In 2002 I hit a bottom. I had sent her my latest book, a novel about death and teenagers, I was teaching full-time, getting divorced and my new boyfriend’s daughter had given us all head lice. My ex-husband was in love with a woman nearly twenty years younger then me. As my boyfriend combed the lice shampoo through my hair, I sobbed and said, “I’ll never get published again.” My boyfriend, an Iron Worker responsible for several parts of the Chicago skyline said, “Maybe you should write stuff people like to read.”

Or something similar. This from a person who had not finished a single book since middle school. It ’s a miracle he is now my husband.

The next morning was the first day of school. I checked my e-mail as I left the house and there was a cryptic message from my agent stating that two publishers wanted my novel, Stone Garden. There would be an auction that afternoon. I hadn’t even known she’d sent it out to be read. I was in a full-blown anxiety attack by the time I reached school to sit through interminable meetings about gang violence, the achievement gap and what to do if a kid in your class had a nut allergy. 

“My book’s getting auctioned,” I told one of my fellow teachers. “What book?” the teacher asked.

No one I worked with knew I was a writer. I had shed that skin and assumed the persona of the nutty English teacher. Who could blame me? It had been 13 years since my second novel was published and I was absent from the Chicago literary scene.

   After school ended I went to the gym, and as I was leaving, my cell phone rang. At this stage of my owning a cell phone I still wasn’t sure how to answer it, and the one time I had called my boyfriend after seven hours of parent conferences the previous year, I immediately crashed into a parked car I’d failed to see. “Hey, I’m calling you on the cell phone! Crash!”

So I answered it very carefully and my agent told me my book had sold for six figures to a huge publisher. I felt very sick. “Thank you,” I said.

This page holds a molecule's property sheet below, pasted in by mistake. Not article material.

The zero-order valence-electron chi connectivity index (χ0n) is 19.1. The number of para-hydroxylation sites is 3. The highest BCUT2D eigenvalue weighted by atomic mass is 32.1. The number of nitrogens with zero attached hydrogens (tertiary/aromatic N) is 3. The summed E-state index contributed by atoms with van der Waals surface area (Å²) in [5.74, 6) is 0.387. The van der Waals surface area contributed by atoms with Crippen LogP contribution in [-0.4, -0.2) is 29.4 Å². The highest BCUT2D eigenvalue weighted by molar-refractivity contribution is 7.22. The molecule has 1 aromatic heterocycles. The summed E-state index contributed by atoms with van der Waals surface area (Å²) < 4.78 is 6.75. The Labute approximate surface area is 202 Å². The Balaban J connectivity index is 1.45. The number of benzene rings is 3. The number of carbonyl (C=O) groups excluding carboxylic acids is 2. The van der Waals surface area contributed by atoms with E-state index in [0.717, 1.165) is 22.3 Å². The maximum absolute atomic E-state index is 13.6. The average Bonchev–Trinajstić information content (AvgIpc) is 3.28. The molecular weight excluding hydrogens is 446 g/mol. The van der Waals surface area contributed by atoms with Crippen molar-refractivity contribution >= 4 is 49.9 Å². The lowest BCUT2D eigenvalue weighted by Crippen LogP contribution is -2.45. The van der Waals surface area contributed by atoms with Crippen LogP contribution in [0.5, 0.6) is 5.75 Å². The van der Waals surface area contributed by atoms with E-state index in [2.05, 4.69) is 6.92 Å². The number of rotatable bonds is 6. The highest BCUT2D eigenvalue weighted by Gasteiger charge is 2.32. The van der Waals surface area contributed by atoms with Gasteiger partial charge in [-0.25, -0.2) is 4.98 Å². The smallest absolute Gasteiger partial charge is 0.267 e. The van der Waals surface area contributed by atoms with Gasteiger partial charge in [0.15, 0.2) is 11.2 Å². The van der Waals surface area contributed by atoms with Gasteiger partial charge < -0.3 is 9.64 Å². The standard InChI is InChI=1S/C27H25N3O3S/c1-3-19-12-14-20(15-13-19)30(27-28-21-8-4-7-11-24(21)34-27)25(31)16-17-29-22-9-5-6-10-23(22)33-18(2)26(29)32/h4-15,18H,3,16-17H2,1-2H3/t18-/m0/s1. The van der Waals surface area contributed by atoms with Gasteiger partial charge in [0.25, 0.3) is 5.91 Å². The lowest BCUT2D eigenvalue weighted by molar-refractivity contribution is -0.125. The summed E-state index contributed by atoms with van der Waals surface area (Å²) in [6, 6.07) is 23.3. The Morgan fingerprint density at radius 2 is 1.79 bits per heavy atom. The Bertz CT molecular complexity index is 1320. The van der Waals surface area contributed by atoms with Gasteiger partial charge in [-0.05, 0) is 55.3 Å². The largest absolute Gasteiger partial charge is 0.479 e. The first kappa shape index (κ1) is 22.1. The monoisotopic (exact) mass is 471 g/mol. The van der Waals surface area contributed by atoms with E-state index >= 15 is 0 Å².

“We did it,” she said.

“I love you,” I said.

“I love you, too,” she said.    

And so we did it, and things went very well. Foreign sales and movie interest, a full page rave in The New York Times Sunday Book Review, great critical responses, people saying things like, “I didn’t even know you were a writer,” a heartfelt apology from my ex-husband for his lack of belief in my persistence, a quietly proud conversation with my father. No one in my classes died from nut allergies or gang violence. I went on cable television in Delaware and read all over the Midwest.

My boyfriend preened and claimed to understand the novel even though he never finished it.

We took a trip to New York where I met my new editor and my agent and they met the ironworker and acted all girly while I pouted. But I loved her and she loved me. And now it’s over. They didn’t want the next novel; I was advised to work on an ill fated if promising vampire novel and she had some major personal tragedies. Our phone calls grew less frequent and . . .sadder. I felt abandoned and frightened by the intensity of grief anticipated if we split up.

We split up. I can no longer casually allude to “my literary agent.” I don’t have one. But this is where I started, unrepresented and passionate and quietly writing my first novel while I waited tables and tried to believe in myself as an artist. I am an artist, not a commodity, not a salesperson or a product. I still love her; I think she still believes in me.             

Molly Moynahan is the author of three novels. The most recent, Stone Garden, was a 2003 NYT Notable Book. Her website address is Her blog is